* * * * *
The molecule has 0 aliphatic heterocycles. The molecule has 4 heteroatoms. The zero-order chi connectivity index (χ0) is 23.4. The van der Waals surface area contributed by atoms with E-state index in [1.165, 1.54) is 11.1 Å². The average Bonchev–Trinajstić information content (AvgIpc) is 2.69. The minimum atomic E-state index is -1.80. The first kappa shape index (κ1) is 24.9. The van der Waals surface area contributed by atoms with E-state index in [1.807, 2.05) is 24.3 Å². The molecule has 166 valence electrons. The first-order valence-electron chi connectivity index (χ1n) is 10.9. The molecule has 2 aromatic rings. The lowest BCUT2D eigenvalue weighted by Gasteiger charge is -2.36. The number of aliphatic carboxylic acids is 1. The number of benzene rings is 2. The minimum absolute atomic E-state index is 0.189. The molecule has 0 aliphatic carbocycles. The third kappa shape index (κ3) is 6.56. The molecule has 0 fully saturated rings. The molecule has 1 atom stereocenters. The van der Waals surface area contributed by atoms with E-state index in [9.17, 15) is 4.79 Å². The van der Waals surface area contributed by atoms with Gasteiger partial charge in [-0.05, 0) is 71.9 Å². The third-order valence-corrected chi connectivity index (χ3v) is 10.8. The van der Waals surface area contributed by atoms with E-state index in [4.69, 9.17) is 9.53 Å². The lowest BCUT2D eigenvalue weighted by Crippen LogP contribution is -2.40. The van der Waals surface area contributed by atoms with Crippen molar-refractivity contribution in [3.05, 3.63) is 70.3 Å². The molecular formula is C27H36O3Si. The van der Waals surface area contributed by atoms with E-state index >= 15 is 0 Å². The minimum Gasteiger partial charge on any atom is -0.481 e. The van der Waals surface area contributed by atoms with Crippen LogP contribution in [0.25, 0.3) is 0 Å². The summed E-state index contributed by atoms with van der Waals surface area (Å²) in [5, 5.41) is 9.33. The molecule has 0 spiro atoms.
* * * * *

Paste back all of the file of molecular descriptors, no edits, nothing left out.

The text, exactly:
The molecule has 0 aliphatic heterocycles. The molecule has 4 heteroatoms. The zero-order chi connectivity index (χ0) is 23.4. The van der Waals surface area contributed by atoms with E-state index in [1.165, 1.54) is 11.1 Å². The average Bonchev–Trinajstić information content (AvgIpc) is 2.69. The minimum atomic E-state index is -1.80. The first kappa shape index (κ1) is 24.9. The van der Waals surface area contributed by atoms with E-state index in [1.807, 2.05) is 24.3 Å². The molecule has 166 valence electrons. The first-order valence-electron chi connectivity index (χ1n) is 10.9. The molecule has 2 aromatic rings. The lowest BCUT2D eigenvalue weighted by Gasteiger charge is -2.36. The number of aliphatic carboxylic acids is 1. The number of benzene rings is 2. The minimum absolute atomic E-state index is 0.189. The molecule has 0 aliphatic carbocycles. The third kappa shape index (κ3) is 6.56. The molecule has 0 fully saturated rings. The molecule has 1 atom stereocenters. The van der Waals surface area contributed by atoms with E-state index in [9.17, 15) is 4.79 Å². The van der Waals surface area contributed by atoms with Gasteiger partial charge in [-0.05, 0) is 71.9 Å². The third-order valence-corrected chi connectivity index (χ3v) is 10.8. The van der Waals surface area contributed by atoms with E-state index in [4.69, 9.17) is 9.53 Å². The lowest BCUT2D eigenvalue weighted by Crippen LogP contribution is -2.40. The van der Waals surface area contributed by atoms with Crippen molar-refractivity contribution in [3.05, 3.63) is 70.3 Å². The molecular formula is C27H36O3Si. The van der Waals surface area contributed by atoms with E-state index >= 15 is 0 Å². The minimum Gasteiger partial charge on any atom is -0.481 e. The van der Waals surface area contributed by atoms with Crippen LogP contribution in [0.25, 0.3) is 0 Å². The summed E-state index contributed by atoms with van der Waals surface area (Å²) in [5, 5.41) is 9.33. The molecule has 0 spiro atoms.